London: Harrison & Sons, 1878. 1st Edition. FIRST EDITION & PRINTING OF A LONG & IMPORTANT PAPER IN THE HISTORY OF VACUUM PHYSICS BY BRITISH CHEMIST SIR WILLIAM CROOKES. In it, Crookes “looked at the effect of repulsion due to radiation on chemical precipitates, varied the characteristics of the radiation, investigated conductors and experimented with the presentation of surfaces”, comparing the reactions of various substances by using radiometers (Wess, Crookes’s Radiometers, Notes and Records of the Royal Society, 2010). Volume includes Parts I & II of the Phil Trans bound together and 70 plates.
Of this paper, James Clerk Maxwell wrote: “Mr. Crookes describes several most extensive series of experiments. The labor, skill and ingenuity displayed in these experiments are marvelous and many of the individual results are valuable but I think the improvement of the methods of making measuring and preserving a vacuum is likely to be still more valuable to science than any of the actual experiments” (Maxwell, The Scientific Letters, 681). And Maxwell was right: Crookes did a great deal of important work, but “he was a pioneer in the construction and use of vacuum tubes for the study of physical phenomena” (Wikipedia).
“With his thorough grounding in the experimentally difficult art of vacuum physics, Crookes laid the foundation for the fuller investigation by J. J. Thomson of the behavior of radiant matter in the discharge tube, showing, for example, that it induced phosphorescence in minerals like…; that it caused the glass of the discharge tube to phosphoresce; that its stream could be deflected by a magnet; and, most important of all, that since it cast a shadow of an opaque object . . . it travelled in straight lines and was corpuscular in nature" (DSB).
ALSO: FIRST EDITION & PRINTING OF JOULE’S FINAL DETERMINATION OF THE MECHANICAL EQUIVALENT OF HEAT. Inspired by his belief that heat was derived from work, Joule spent a great deal of his life converting mechanical work directly into heat without any electrical steps as he worked to determine the mechanical equivalent of heat. The concept of the mechanical equivalent of heat states “that motion and heat are mutually interchangeable and that in every case, a given amount of work would generate the same amount of heat, provided the work done is totally converted to heat energy” (Wikipedia).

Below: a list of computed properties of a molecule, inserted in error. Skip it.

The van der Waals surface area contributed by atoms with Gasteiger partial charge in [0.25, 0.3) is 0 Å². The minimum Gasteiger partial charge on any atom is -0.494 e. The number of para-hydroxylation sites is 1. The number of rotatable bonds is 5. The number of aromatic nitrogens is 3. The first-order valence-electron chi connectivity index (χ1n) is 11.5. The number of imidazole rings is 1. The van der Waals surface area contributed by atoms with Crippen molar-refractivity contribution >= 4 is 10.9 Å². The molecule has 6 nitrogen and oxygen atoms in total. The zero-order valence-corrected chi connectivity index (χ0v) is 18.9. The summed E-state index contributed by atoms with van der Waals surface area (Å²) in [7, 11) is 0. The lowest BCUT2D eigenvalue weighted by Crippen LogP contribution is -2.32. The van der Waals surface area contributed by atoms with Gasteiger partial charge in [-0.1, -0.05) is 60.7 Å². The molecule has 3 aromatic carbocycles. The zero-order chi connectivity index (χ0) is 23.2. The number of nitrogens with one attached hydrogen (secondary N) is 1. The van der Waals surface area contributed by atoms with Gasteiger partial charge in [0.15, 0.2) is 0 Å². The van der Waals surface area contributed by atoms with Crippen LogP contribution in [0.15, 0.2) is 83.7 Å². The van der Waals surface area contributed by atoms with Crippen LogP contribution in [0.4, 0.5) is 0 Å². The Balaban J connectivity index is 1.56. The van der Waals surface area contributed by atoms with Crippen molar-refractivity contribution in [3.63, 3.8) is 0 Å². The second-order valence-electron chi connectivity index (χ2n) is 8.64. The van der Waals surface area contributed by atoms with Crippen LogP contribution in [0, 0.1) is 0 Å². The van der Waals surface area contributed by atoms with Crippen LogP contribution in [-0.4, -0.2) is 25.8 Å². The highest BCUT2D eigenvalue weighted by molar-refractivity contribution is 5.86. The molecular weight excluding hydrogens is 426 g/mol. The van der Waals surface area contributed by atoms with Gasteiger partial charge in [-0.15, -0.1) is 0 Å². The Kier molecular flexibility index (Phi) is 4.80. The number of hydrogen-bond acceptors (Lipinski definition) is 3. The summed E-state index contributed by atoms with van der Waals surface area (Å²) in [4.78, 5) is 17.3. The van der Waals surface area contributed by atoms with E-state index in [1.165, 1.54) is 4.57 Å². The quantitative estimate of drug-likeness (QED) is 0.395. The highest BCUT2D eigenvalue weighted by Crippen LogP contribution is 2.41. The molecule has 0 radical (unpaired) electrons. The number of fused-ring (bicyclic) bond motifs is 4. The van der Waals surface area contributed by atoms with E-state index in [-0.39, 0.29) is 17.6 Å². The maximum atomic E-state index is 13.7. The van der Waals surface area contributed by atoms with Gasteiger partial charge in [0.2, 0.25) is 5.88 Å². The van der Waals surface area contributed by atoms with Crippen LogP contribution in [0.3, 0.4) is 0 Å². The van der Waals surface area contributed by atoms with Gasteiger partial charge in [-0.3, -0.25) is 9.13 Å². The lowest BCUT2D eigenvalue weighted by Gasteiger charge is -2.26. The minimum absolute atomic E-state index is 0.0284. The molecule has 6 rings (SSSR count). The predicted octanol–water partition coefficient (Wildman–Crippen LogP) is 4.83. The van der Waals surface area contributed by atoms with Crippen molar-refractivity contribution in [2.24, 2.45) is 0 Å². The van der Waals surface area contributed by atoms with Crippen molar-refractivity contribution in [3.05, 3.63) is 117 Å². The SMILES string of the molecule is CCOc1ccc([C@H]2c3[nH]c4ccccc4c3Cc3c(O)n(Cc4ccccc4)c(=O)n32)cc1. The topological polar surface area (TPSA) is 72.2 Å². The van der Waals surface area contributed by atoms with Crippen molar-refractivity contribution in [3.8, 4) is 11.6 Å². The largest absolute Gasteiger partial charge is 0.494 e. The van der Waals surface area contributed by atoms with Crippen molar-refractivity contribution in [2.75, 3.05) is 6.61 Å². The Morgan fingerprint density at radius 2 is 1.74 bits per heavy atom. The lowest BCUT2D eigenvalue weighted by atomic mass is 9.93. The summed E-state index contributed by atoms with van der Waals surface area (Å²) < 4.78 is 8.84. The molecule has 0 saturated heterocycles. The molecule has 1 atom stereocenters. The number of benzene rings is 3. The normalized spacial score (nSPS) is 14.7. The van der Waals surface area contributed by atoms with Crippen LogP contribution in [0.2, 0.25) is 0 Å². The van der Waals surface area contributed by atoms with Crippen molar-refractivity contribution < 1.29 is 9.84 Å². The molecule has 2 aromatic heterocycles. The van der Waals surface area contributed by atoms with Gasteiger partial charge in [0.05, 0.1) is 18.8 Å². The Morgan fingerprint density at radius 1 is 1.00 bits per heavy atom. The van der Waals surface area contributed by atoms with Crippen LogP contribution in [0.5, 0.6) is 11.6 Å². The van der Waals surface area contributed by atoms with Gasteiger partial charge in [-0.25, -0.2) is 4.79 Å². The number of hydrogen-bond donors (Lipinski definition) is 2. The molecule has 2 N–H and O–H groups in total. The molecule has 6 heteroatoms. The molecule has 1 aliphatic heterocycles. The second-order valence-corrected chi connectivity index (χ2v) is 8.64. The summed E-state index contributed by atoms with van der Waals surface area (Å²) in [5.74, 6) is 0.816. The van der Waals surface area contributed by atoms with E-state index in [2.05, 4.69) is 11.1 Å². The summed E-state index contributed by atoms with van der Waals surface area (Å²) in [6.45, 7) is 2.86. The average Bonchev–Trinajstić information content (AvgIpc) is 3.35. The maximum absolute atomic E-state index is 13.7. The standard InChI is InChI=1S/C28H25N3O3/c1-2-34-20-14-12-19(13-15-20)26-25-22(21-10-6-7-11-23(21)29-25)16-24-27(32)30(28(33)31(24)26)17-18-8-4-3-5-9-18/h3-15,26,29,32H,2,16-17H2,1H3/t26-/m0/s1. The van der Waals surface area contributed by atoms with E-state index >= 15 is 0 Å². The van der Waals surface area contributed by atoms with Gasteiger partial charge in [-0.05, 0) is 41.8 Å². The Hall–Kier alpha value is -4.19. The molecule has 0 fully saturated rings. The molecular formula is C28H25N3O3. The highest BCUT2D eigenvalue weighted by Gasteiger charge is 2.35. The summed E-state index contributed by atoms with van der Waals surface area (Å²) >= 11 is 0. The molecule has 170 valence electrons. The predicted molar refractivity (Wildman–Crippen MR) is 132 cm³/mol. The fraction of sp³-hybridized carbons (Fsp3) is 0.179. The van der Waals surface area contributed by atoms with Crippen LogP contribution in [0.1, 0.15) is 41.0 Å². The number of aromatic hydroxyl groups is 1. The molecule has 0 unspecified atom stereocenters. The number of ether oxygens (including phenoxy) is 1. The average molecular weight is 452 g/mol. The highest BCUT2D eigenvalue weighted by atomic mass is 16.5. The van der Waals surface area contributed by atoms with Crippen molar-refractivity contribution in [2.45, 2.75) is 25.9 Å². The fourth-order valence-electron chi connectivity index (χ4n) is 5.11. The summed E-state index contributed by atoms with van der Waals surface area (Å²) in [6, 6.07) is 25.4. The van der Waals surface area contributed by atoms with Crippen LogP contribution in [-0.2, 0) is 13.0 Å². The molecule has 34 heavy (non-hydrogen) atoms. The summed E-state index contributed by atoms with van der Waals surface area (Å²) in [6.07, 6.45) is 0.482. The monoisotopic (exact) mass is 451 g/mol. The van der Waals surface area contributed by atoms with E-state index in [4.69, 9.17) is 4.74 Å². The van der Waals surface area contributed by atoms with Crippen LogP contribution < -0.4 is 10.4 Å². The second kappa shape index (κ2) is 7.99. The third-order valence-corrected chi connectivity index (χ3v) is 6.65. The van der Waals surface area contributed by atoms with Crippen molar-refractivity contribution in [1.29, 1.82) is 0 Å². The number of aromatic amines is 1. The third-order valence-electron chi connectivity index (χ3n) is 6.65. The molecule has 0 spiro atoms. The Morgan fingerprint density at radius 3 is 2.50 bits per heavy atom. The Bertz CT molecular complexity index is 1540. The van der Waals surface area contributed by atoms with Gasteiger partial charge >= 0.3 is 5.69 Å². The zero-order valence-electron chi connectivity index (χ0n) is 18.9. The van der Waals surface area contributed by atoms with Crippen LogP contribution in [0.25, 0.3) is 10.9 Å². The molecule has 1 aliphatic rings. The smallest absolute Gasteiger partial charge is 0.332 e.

In this paper, Joule discusses problems relating to his discovery of the first law of thermodynamics, the principle of the conservation of energy, and presents his final measurement of the mechanical equivalent of heat. His final measurement of the mechanical equivalent of heat was 772.55, a number Joule also requested be engraved on his gravestone.
The result of Joule's final experiments by the direct method of friction presented in this paper agreed almost exactly with the value he had found in 1850. “It appeared, therefore, that the cause of the discrepancy lay in the unit of resistance. Any doubt as to this was soon resolved, for Rowland, in the same year as Joule's last paper was published… showed that the standard of resistance was about 1 per cent smaller than the committee of 1864 had intended it to be, and that, making this correction, the results of his own experiments by the methods of friction and of electrical heating agreed very closely both among themselves and also with Joule's value, 772.5. “The exactness of his work has been amply verified” (DNB, 30, 216). Item #873
CONDITION & DETAILS: London: Harrison and Sons. Ex-libris bearing a tiny on the title page and a pencilled notation; no other markings. Full volume, Parts I & II, complete. 4to. (288 x 213mm). Part I: , 12, , Part II: , 319-826, . 70 plates. Handsomely rebound in aged calf. 5 raised bands at the spine, each gilt-ruled; gilt-tooled fleur de lis at the spine. Red and black, gilt-lettered spine labels. Tightly bound; new endpapers. Bright and clean throughout (including plates). Occasional and minor small closed tears at the margin. Near fine.